How To Stay Cool in Djibouti

Another sultry international post on staying cool!

“But, what?”, you may retort. “Cinnamon lattes are just ’round the corner! I’m looking up recipes with key words “hot” and “pumpkin spice” and wondering where to buy knee-length fall and winter boots!”

Yes, I know much of the world is taking out their sweaters and their most fragrant, cozy food recipes for fall, but not everywhere. I bring you another Staying Cool post from Djibouti! This was the country I just loved to say in seventh grade geography class. Anything with the component that might sound like “booty” will make any child or middle schooler snicker. Even better, we giggling kids got to say it twice, since the capital of Djibouti is…Djibouti. I’ve since matured. I’ve seen more of the world and met people from all over the globe.

I’ve also learned more about this country, situated in the Horn of Africa, bordering Eritrea, Somalia, and Ethiopia. It is a land prone to droughts, a land of people speaking Somali, Afar, French, and Arabic. Best of all, I’ve gleamed some of Djibouti’s layers of culture and everyday nuances from this strong, strong writer: Rachel Pieh Jones. She has, after all, lived in Somalia and then Djibouti for over a decade.

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She informs readers about life in this scorching country, from a number of facets. Rachel writes about life as expat, as a mother, as a runner and coach, as a believer in Jesus in a Muslim country. She has written about mothering teens, of leaving fright and moving forward. I love her honesty, love the strength and authenticity of her writing. (I know–too many links!! Can’t help it! I just want to share her words!)

Here, Rachel brings us into her everyday world, cluing us in on just how high Djiboutian temperates can climb. I guess much of life is what we do about the facts or events. Here’s what they do with the heat. Here is how Rachel and her family cool off.

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It isn’t possible to stay cool in Djibouti. You could leave, but then you aren’t in Djibouti. Summer temperatures reach as high as 120 with heat indexes over 150 degrees Fahrenheit. And it doesn’t really cool off much after sunset. So it is just plain, freaking hot. So hot my kids ask for sweaters when the winter temps drop to the mid 80’s. So hot candles melt without being lit and lollipops melt and car tires explode.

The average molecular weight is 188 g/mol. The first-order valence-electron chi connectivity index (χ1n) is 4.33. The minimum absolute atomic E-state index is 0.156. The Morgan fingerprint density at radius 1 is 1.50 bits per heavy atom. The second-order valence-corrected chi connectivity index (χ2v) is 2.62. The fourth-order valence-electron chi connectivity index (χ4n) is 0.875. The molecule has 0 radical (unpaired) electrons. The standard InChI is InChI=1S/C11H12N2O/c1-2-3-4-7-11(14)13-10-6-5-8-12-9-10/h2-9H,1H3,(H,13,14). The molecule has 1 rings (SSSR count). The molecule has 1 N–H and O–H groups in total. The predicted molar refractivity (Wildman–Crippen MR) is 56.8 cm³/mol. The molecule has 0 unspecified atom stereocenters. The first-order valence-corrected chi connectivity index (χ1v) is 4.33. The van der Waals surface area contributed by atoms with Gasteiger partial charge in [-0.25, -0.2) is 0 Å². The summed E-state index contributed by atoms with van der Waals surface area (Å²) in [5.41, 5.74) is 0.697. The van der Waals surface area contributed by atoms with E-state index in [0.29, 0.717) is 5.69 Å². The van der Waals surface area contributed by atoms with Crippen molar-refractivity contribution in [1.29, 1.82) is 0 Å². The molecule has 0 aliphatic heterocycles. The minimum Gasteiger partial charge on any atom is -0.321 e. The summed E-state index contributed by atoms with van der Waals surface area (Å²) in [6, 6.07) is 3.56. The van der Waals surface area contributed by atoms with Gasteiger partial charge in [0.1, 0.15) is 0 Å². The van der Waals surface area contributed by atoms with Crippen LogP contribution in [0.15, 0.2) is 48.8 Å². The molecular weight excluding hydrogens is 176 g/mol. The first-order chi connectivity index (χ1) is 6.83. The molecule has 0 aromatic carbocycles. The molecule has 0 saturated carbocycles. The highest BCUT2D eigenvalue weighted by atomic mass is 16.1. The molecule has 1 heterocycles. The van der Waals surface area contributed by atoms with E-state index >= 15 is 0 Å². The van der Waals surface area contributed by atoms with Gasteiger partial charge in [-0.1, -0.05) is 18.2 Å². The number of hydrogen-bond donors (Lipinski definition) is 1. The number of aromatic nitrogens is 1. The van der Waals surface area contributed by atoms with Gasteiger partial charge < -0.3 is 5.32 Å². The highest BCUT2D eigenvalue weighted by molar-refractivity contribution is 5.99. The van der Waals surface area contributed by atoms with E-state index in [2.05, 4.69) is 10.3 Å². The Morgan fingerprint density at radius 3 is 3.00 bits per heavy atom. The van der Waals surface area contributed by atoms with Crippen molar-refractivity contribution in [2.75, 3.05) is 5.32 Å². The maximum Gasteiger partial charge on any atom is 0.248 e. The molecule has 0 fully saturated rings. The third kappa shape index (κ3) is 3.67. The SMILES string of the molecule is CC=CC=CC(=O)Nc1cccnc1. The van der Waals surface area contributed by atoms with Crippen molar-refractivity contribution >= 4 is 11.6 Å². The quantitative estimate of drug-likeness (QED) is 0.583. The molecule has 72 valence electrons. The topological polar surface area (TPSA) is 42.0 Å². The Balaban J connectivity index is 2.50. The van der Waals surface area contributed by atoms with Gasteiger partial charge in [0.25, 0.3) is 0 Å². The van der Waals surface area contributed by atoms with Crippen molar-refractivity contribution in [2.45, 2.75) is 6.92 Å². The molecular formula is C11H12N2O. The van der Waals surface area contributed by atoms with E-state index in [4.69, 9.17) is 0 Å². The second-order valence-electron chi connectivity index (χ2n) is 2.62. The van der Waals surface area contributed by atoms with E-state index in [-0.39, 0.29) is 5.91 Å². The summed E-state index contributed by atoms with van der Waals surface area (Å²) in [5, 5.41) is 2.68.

IMG_6089So the question is not: how does one stay cool in Djibouti? The question is: how does one stay sane while sweating in Djibouti?

Don’t talk about it. Just don’t. No complaining, no whining, no discussion. It is hot and everyone knows it and everyone feels it. Talking about it won’t help.

Don’t get angry. Getting angry makes you hotter, makes you sweaty, makes you less patient with everything else. So try to control your temper.

Drink water, lots and lots of water with ice, if possible. Or chew on ice. Or put ice down your shirt. Just don’t get angry if someone else puts ice down your shirt because, see #2.

Avoid going outside during peak sun hours. Try to get all your work, play, exercise, and visiting done either before 6:00 a.m. or after 6:00 p.m. Yeah. Good luck with that.

Go grocery shopping at Casino, the large, new air-conditioned store. Shop slowly. Meander. Browse. Roam. Chat with friends in the pasta aisle. Pretend like you forgot something and go back in after you’ve paid and left.

Hit the beach. It is a bit of a drive but do it. The water will feel like a soothing bath. Stay until sunset and if the wind picks up and you are soaking wet, you just might feel a shiver or two. Don’t worry, you won’t get sick from the cold, it is still 105.

She was also featured on Best of Baby, discussing her experiences as an American giving birth abroad in Djibouti. (I also contributed my Giving Birth in Japan post). 

Rachel Pieh Jones has been published in the New York Times, Family Fun, and Christianity Today, The Big Roundtable, and she blogs for Brain Child and Babble. Visit her website: Djibouti Jones or follow her on Facebook or Twitter.

To you, Rachel, many thanks!

This is the second post in this hot series.

Read writer, Leza Lowitz’s take on Staying Cool in Tokyo post, too!

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